According to Appelbaum managers should take into consideration organization’s behavior during and after a merger. Many merger and acquisition failures can be attributed to lack of proper organizational behavior analysis. One of the negative effects on employees’ behavior during and after a merger is that it can lead to insecurity and uncertainty among employees (Appelbaum, 2000). During a merger the management should address the impact it would have on the employees and offer support and encouragement to the employees, analyzing attitudes, values and people’s behaviors and how they are affected by the environment.
The organization will need to analyze planning, organizing, leading and controlling. Analyze job functions, allocation of resources, and work flow procedures. Train the employees to remain focused and reassuring them of their job security will help in creating stability and continuation. Control refers to the management’s subjective and objective assessment of the success of goals. The management should realize that there is a need to address fear for change. Appelbaum et al. (2000) recommends three approaches in addressing organization behavior during a merger, communication, corporate culture and change.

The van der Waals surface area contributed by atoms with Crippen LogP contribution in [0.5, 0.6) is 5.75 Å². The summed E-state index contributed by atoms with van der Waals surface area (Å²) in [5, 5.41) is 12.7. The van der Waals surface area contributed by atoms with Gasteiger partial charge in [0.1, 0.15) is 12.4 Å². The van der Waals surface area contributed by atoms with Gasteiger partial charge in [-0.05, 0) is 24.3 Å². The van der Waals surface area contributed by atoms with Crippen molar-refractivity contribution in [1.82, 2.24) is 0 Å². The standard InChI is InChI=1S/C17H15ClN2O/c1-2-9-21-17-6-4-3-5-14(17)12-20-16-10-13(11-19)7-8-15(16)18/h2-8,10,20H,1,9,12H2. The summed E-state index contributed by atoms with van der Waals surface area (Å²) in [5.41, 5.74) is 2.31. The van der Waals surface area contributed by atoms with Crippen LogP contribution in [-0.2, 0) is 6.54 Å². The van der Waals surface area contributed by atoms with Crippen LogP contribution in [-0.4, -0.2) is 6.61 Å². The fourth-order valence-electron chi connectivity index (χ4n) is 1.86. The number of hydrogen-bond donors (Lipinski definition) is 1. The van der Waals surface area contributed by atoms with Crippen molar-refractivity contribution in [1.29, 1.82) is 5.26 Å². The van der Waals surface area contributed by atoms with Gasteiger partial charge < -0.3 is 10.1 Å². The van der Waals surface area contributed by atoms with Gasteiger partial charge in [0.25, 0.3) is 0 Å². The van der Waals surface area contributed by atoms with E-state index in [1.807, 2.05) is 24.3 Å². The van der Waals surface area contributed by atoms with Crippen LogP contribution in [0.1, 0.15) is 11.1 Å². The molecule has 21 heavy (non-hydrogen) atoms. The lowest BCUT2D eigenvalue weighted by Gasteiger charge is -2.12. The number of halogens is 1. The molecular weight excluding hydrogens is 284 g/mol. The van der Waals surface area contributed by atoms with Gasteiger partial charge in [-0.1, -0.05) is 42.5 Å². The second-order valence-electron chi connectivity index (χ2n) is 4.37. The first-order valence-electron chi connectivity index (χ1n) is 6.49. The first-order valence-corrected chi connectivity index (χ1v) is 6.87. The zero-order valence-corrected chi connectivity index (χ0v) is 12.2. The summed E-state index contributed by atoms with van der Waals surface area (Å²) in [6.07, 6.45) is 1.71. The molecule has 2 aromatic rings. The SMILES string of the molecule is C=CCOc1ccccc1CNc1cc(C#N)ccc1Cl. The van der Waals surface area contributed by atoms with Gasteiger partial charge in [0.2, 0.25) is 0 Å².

During the change process, it is very important for the management to retain open communication with the employees. This will be very helpful in retaining the company’s culture. Lack of proper communication to the employees during a merger may lead to rumors which may lower employees’ morale as they become preoccupied with their own individual interests. Communication will help in bridging the gap between the individual’s interests and the organizations interests during the merging process.